Given the daunting breadth, depth, and sheer volume of federal legislation impacting the labor and employment arena, the task of understanding how all of the federal legislation - not to mention state and local legislation and all corresponding regulations and caselaw - interrelates may be an impossible task even for legal experts. One vital area of federal employment legislation involves protecting the rights of individuals with disabilities. The Americans with Disabilities Act of 1990 (“ADA”) seeks “to provide a clear and comprehensive national mandate for the elimination of discrimination against individuals with disabilities.” To fulfill the ADA's vision to protect the civil rights of individuals with disabilities, courts must not allow other federal employment statutes to diminish the ADA’s standing in federal law. This Article stresses that when the ADA interacts with other critical federal employment statutes, the ADA should not be relegated to second-class status.
Specifically, this Article focuses on how the ADA affects and is affected by other federal laws. Part I discusses the ADA’s interrelationship to the Family and Medical Leave Act of 1993. Part II discusses the ADA’s interaction with the Occupational Safety and Health Act of 1970. Part III discusses how the ADA naturally incorporates the hostile work environment theory under Title VII of the Civil Rights Act of 1964 to the ADA. Part IV discusses the ADA’s relationship to the Social Security Act of 1935. Finally, Part V discusses the ADA’s interaction with the National Labor Relations Act and national labor policy.
When courts interpret the ADA alongside these other federal employment statutes, the results (which inherently determine rights and obligations) are often inconsistent, leading to uncertain expectations and results for those individuals with disabilities. This fundamentally unfair and unsound treatment of the ADA ultimately leaves the promises of the ADA unfulfilled and frustrates employer’s efforts to comply with disability laws. Given the disabling complexity of the vast amount of federal employment legislation, especially the laws impacting America's national disability policy, every citizen must critically ask whether our Nation enjoys a single, clear, effective, and compassionate policy toward individuals with disabilities under the ADA. This Article seeks to ensure that the ADA's interaction with other federal employment laws does not relegate the ADA to second-class status. Instead, this Article maintains that the ADA must be consistently interpreted and applied - especially when it interacts with other federal laws - to carry out the ADA's noble goals to eliminate discrimination against individuals with disabilities. In a phrase, this Article stresses that if the ADA itself is diminished when it interacts with other federal laws, then the rights afforded to individuals with disabilities are inherently and unjustly diminished as well.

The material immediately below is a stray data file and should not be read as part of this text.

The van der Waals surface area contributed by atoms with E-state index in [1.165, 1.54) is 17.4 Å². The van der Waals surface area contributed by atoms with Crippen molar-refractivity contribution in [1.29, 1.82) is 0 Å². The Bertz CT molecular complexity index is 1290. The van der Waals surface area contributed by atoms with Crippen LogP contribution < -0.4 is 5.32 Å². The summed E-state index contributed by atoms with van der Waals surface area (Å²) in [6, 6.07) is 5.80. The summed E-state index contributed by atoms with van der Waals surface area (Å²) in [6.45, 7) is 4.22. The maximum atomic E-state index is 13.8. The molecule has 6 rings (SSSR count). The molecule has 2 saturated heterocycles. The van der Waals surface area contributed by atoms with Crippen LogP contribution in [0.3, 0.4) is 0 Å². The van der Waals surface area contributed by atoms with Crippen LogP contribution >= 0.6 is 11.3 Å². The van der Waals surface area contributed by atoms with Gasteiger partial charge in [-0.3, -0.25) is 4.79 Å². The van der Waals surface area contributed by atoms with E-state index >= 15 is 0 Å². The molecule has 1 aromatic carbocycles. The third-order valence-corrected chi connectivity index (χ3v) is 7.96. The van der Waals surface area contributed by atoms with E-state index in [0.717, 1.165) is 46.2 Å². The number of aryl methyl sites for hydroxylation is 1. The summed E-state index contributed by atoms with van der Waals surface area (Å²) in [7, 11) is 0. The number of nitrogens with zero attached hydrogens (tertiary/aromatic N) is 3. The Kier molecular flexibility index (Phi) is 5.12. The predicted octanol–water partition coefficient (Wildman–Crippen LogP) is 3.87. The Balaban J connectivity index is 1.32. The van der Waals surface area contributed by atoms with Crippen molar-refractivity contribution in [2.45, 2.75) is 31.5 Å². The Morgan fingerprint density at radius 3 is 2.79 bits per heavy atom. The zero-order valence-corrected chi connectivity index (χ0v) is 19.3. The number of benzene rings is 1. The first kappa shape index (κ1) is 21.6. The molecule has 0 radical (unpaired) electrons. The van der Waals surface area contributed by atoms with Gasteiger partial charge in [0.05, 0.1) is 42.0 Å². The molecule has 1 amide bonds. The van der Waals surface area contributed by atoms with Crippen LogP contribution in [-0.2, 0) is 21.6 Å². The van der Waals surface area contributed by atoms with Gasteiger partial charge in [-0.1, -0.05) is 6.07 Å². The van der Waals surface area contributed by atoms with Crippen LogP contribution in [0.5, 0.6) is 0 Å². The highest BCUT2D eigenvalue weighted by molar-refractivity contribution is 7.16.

Lucas, Tory L., Disabling Complexity: The Americans with Disabilities Act of 1990 and Its Interaction with Other Federal Laws (June 1, 2005). Creighton Law Review, Vol. 38, p. 871, 2005.